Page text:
There are three reasonable alternatives to throwing AVGAS onto the ground, so there is no valid excuse to allow this dangerous and detrimental practice to continue.

WHAT CAN BE DONE

Like most solutions, once the problem is understood the answer is simple. The solution to this problem requires all citizens of conscience and intellect, to raise this issue to their legislative representatives, state EPA officials, and the FAA, requiring them to take the appropriate steps to halt this deadly, wasteful, and irresponsible practice.


YEAR 2000 ADDENDUM

INTRODUCTION

Based on comparison with the statistics in the 1989 report there has been some interesting changes in the complexion of the aviation field for the year 2000. Although there have been shifts in the types, and number of active aircraft in the general aviation category, the number of piston engine aircraft has remained fairly constant. There has however, been an increase in the number of the offending preflight operations, and consequently in the amount of fuel thrown onto the ground.

Active US Aircraft 2000

Of the total active aircraft in the United States which now number: 233,533

92% are General Aviation category: 214,388

Of the total General Aviation aircraft:

93% are piston engine planes: 199,320

Of the total General Aviation, piston engine planes:

86.5% are single engine planes: 172,420

13.5% are multiengine planes: 26,900

Total General Aviation departures, and therefore preflight inspections: 48,700,000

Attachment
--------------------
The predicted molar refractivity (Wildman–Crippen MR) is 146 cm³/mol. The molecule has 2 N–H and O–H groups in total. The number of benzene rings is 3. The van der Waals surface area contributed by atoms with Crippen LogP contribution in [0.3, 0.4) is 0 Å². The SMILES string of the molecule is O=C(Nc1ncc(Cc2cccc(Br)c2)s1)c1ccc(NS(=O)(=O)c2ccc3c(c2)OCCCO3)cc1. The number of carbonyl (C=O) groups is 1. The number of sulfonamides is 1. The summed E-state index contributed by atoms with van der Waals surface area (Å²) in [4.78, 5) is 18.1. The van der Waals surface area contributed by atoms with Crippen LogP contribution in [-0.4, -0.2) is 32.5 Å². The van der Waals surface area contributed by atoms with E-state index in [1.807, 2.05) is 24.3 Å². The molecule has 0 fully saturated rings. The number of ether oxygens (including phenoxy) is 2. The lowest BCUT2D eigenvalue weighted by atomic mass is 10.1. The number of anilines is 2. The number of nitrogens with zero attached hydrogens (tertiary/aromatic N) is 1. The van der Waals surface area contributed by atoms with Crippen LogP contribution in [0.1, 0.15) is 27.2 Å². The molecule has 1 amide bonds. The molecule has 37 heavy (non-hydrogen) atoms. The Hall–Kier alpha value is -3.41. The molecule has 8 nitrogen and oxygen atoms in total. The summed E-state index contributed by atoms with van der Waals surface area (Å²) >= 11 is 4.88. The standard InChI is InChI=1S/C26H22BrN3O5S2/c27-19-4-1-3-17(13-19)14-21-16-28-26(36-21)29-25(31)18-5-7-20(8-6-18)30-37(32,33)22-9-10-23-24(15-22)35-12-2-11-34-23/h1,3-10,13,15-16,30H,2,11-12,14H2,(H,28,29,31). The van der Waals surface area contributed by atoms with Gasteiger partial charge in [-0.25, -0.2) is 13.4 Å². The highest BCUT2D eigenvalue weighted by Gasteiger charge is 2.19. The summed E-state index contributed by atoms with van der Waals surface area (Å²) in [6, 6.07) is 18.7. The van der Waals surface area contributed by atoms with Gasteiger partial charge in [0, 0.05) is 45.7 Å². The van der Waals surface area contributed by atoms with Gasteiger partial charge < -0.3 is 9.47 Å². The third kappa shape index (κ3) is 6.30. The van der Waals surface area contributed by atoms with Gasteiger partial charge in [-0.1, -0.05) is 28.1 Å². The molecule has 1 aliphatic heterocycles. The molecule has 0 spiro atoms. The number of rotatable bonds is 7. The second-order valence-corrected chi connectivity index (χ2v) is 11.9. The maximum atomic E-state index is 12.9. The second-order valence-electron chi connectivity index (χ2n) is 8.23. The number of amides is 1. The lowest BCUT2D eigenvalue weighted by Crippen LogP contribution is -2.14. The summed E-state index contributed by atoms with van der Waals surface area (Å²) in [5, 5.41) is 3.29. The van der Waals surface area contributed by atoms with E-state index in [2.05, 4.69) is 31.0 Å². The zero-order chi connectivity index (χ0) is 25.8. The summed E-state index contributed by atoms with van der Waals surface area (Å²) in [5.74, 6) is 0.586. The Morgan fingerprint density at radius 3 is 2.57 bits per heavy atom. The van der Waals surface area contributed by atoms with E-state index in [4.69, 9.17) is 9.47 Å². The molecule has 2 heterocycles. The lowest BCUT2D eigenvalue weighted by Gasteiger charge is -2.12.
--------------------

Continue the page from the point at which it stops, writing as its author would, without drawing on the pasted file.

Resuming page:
METHODOLGY

For comparison purposes, only one derivation will be shown.

DERIVATION #1 Based on annual number of departures…

Total annual General Aviation departures… 48,700,000

Piston engine factor… 93%

45,291,000

One preflight fuel inspection per departure… x8.5 oz.

Total ounces sampled and discarded… 384,973,500

128 ounces per gallon… /128

AMOUNT OF FUEL PURED ON THE GROUND… 3,007,605 GALLONS

SUMMARY STATEMENT

This 3 MILLION plus gallons once again represent only the fuel deliberately extracted from aircraft fuel tanks and then discarded on the ground in a single year. Aviation gasoline still contains the same amount of tetraethyl lead. Over 1989 this amounts to an increase in dangerous pollution of 22% in 11 years. That amounts to an average increase of 2% per year. Over the years from 1989 to 2000, a total of over 32 MILLION GALLONS of lead laced gasoline has been deliberately, and irresponsibly poured onto the ground by the single act of private pilots sampling fuel during preflight inspections. In the decade preceding 1989 an estimated 23 MILLION GALLONS were poured out. Roughly, 55 MILLION GALLONS have polluted airport soils and waste water resources over the past 21 years.

In recent years there has been some discussion about removing the lead additive from aviation fuel, but nothing ever seems to be done. Even if the lead additives were removed from AVGAS there would still be the same amounts of petroleum distillates being poured onto the ground. What must happen to solve the total problem is the discontinuation of the practice of pouring fuel samples onto the ground.

The makeup of the number of piston-powered aircraft has shifted somewhat over the past decade. There are fewer production aircraft being sold, but ever increasing numbers of homebuilt planes, which keeps the small general aviation numbers stable and growing slightly each year.

Another trend is more closely related to the problem focused on in this report, and more of a concern. There is a trend toward maintaining fewer publicly funded airports across the United States. At the same time there are more private airports and landing areas being built, which increases the overall number of aviation facilities. The most easily supervised and controlled facilities are public airports. If the practice of not dumping fuel is not soon incorporated into the habits of pilots, there will be less control over the contamination of ever increasing real estate across the nation, with that pollution making its way into more and more soil and water systems.

The time is long overdue to insist that this practice be stopped.